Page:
Moving the Needle

I grew up in Ferguson, Missouri.

Although Barry-Wehmiller is now a global company, one of its early headquarters was in the City of St. Louis on North Florissant, close to Ferguson. Our corporate office is now located in Clayton, MO, blocks away from the St. Louis County courthouse and police department. If you’ve been paying attention to the nonstop media coverage of what has been happening in the St. Louis area over the last couple of days, these locations will sound very familiar to you. It’s difficult not to be deeply troubled by what is happening in the community which has played an important role in my life.

While the issues at hand run deep and obviously cannot be solved though a blog post, I wonder if we might move the needle a little through something I talk a great deal about in this blog and a practice we embrace daily throughout Barry-Wehmiller: the importance of listening.

I have often said that listening is the most important thing a leader can do. But I believe it transcends leadership. Listening is the most important thing we, as humans, can do for one another. It shows empathy, it shows you care, and most importantly, it shows the person you are listening to that they matter. When done with the intent to not merely get the information you need but rather to meet the needs of the other person and hear how he or she is feeling, listening allows us to connect and better understand each other.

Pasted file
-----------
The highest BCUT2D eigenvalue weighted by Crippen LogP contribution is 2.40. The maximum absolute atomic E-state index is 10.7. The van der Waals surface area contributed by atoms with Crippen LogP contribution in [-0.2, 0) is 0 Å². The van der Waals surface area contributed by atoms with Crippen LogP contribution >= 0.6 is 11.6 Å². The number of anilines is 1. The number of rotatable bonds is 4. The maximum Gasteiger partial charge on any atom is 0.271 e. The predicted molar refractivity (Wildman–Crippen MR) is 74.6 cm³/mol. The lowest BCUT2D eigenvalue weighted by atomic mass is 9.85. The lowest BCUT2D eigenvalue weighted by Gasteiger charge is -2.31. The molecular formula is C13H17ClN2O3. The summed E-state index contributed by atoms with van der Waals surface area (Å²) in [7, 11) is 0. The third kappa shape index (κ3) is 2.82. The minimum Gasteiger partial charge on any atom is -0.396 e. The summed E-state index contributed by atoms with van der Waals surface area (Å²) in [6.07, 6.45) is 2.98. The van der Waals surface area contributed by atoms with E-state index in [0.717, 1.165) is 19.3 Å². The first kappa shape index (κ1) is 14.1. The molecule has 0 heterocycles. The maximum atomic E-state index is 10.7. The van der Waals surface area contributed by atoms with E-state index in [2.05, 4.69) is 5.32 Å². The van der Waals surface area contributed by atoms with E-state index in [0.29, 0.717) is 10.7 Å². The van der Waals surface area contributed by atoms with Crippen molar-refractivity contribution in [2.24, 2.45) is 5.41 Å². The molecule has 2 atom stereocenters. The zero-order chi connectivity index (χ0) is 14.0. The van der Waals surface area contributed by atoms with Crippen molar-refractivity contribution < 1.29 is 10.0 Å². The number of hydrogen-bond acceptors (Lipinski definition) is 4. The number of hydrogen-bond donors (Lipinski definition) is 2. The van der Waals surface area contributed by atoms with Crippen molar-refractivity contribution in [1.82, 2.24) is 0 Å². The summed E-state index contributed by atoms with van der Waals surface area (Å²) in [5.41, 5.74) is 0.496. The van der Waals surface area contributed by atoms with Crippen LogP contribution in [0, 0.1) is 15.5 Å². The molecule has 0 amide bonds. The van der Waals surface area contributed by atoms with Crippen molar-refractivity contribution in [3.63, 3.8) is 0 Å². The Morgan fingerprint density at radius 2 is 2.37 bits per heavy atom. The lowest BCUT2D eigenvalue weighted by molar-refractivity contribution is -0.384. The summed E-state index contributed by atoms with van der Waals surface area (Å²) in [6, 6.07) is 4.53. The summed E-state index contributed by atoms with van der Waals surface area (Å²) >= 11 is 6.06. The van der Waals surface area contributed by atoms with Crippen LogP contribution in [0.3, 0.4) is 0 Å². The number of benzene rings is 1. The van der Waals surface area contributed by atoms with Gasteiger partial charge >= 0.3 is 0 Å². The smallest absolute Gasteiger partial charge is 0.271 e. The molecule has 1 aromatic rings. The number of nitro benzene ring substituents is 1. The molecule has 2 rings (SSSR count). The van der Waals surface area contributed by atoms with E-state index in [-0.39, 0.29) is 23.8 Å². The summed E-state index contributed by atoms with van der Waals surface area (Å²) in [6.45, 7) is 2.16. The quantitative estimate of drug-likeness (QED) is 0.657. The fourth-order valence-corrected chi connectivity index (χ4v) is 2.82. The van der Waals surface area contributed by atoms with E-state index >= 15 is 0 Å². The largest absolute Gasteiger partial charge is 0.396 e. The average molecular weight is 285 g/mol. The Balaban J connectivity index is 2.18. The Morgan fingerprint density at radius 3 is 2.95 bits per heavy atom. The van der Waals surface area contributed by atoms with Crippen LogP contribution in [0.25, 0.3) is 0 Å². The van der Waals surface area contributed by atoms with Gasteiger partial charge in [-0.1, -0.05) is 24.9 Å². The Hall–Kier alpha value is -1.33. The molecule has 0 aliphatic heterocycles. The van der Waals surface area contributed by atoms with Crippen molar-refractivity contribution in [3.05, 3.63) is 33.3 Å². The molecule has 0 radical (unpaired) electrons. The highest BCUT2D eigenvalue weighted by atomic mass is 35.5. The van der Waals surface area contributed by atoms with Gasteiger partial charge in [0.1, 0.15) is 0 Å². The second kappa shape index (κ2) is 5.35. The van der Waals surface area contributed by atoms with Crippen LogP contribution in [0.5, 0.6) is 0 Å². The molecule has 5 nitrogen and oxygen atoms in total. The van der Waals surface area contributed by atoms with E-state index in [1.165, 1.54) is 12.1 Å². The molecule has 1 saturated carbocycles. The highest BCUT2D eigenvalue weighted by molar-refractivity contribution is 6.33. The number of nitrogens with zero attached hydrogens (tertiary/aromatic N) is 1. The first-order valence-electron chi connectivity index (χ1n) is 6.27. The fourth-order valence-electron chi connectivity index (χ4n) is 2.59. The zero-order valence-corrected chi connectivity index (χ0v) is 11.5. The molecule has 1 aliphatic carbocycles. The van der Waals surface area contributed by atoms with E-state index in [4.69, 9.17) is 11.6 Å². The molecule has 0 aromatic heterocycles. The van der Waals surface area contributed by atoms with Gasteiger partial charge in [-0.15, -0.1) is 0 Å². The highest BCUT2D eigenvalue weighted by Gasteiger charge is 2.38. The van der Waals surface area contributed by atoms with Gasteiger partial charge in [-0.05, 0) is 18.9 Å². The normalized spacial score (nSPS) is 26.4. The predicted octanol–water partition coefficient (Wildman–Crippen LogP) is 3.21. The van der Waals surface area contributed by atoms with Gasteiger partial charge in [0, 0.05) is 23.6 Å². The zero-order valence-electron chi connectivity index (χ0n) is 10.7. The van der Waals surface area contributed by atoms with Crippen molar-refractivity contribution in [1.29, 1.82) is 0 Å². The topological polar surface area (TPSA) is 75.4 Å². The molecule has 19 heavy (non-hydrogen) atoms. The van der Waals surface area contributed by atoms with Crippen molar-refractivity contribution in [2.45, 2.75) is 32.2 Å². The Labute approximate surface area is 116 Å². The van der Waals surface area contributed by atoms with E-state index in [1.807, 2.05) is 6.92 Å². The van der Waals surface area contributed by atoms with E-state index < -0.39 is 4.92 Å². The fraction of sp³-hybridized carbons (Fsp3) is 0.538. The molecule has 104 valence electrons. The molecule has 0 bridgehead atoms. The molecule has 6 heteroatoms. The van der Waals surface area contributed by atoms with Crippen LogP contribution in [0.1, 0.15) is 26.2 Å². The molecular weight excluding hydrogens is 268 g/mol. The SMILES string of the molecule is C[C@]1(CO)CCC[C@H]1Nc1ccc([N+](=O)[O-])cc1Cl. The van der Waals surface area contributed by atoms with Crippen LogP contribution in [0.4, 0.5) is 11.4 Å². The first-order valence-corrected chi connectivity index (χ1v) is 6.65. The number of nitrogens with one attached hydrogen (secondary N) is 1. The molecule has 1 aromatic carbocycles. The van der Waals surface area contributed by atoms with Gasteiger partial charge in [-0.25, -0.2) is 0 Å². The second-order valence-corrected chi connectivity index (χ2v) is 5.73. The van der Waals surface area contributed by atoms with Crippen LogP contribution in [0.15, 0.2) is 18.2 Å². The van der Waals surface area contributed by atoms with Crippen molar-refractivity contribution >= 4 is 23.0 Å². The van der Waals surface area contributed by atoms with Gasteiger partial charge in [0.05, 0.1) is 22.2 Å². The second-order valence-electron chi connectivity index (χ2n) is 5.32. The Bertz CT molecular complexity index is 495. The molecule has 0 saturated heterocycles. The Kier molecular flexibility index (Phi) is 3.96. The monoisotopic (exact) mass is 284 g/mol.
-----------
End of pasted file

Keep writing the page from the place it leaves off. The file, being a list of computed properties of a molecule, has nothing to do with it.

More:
According to William Ury, co-founder of Harvard’s Program on Negotiation and one of the world’s leading experts on negotiation and mediation, “When you listen to someone, it’s the most profound act of human respect.”

In 2008, we began teaching our team members how to improve their listening skills through a Barry-Wehmiller University course on communication. What we didn’t anticipate was the profound difference that improved listening made not just at work, but in their lives as a whole.

As our professors teach in the class:
“One of the most powerful dynamics of human interaction is when people feel as though they have been heard. Really heard. Hearing someone does not mean we necessarily have to agree with what has been said. Rather, it is working to understand where people are coming from and then going to a new place together.”

Bill Ury also says that we are given two ears and one mouth for a reason: to listen twice as much as we talk. How can we build trust and show respect and understand one another unless we know what the other person is thinking and feeling? The way we actualize caring is through empathetic listening. I wonder how our dialogue with one another could be improved, not only in St. Louis or Ferguson but throughout the globe, if we were to approach every conversation in this way.

Truly Human Leadership is found throughout Barry-Wehmiller Companies, where Bob Chapman is Chairman and CEO. A $2+ billion global capital equipment and engineering consulting firm, Barry-Wehmiller’s 11,000 team members are united around a common belief: we can use the power of business to build a better world. Chapman explores that idea in his Wall Street Journal best-selling book, Everybody Matters: The Extraordinary Power of Caring For Your People Like Family, available from Penguin Random House.

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5 Comments on "Moving the Needle"


Guest
2 years 9 months ago